An artist's impression of spray-coating glass with the polymer to create a solar cell

Spray coating technique lowers cost of solar cells

Solar cells made using a cost-effective spray coating technique have been developed by scientists at the University of Sheffield.

The method could potentially reduce the cost of solar cells significantly meaning the technology could be provided to people in developing countries and perhaps one day be used on glass in buildings or car roofs.

Experts from the University of Sheffield’s Department of Physics and Astronomy collaborating with the University of Cambridge have created a method of spray-coating a photovoltaic active layer by an air based process – similar to spraying regular paint from a can – to develop a cheaper technique which can be mass produced.

Professor David Lidzey from the University of Sheffield said: “Spray coating is currently used to apply paint to cars and in graphic printing.  We have shown that it can also be used to make solar cells using specially designed plastic semiconductors.

“Maybe in the future surfaces on buildings and even car roofs will routinely generate electricity with these materials.

“We found that the performance of our spray coated solar cells is the same as cells made with more traditional research methods, but which are impossible to scale in manufacturing. We now do most of our research using spray coating.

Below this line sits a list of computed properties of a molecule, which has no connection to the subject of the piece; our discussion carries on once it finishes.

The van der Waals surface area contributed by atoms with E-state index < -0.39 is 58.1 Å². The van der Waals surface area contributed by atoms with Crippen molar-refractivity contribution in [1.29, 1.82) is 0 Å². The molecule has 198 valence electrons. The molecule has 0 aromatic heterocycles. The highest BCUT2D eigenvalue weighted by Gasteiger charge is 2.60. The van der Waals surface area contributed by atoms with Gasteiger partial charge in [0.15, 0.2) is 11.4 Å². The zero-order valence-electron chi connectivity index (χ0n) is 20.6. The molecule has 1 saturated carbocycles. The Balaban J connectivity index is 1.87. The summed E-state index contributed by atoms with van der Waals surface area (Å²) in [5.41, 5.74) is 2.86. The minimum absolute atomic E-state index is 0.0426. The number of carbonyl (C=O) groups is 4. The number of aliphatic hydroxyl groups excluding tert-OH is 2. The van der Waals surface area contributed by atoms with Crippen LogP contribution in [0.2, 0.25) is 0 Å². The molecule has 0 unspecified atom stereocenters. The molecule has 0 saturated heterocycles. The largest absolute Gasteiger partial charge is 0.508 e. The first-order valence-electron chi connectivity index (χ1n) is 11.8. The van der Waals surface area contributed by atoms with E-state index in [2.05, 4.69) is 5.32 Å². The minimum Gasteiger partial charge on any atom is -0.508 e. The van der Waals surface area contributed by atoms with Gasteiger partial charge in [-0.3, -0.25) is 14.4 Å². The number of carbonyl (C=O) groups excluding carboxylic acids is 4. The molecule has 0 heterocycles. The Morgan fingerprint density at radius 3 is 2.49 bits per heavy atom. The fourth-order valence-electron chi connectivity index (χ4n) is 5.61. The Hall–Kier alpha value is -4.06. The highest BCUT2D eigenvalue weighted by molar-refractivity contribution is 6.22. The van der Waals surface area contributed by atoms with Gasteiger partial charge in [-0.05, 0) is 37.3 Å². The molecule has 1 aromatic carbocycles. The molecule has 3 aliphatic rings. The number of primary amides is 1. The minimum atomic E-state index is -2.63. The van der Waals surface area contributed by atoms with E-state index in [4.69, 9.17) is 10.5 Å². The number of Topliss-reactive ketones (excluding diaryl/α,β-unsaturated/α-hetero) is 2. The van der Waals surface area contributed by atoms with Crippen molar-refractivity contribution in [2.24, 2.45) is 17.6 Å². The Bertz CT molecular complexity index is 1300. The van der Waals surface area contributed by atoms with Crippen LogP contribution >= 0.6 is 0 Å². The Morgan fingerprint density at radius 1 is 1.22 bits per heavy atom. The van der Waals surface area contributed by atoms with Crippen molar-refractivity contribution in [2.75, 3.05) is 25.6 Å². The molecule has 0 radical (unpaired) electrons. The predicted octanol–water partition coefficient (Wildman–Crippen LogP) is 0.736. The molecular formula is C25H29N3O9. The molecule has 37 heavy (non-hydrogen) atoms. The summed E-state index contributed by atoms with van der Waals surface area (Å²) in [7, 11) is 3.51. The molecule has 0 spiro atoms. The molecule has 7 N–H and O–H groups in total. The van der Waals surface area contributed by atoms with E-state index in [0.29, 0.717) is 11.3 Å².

“The goal is to reduce the amount of energy and money required to make a solar cell. This means that we need solar cell materials that have low embodied energy, but we also need manufacturing processes that are efficient, reliable and consume less energy.”

Most solar cells are manufactured using energy intensive tools and materials like silicon that contain large amounts of embodied energy whereas plastic requires much less energy to make.

By spray-coating a plastic layer in air the team hope the overall energy used to make a solar cell can be significantly reduced and while at present devices are coated onto flat surfaces but there is nothing to stop the technique being used for curved surfaces.

The main restrictions of the technique are that at present such surfaces need to be very smooth and plastics are not currently as efficient at generating electricity as cells made from silicon.

The vast majority of solar panels found in the UK are made from silicon and are expected to last more than 25 years and it is unlikely that plastic cells will ever be this stable, but if the energy cost of plastic cells can be lowered enough they will become more cost-effective than silicon over their life cycle.

Professor Lidzey added: “Increasing the energy conversion efficiency and lifetime of plastic cells are significant issues that many groups are working on. It should also be noted that the cost of silicon solar panels have reduced significantly over the last few years so plastic solar cells will have to catch up with these improvements.”

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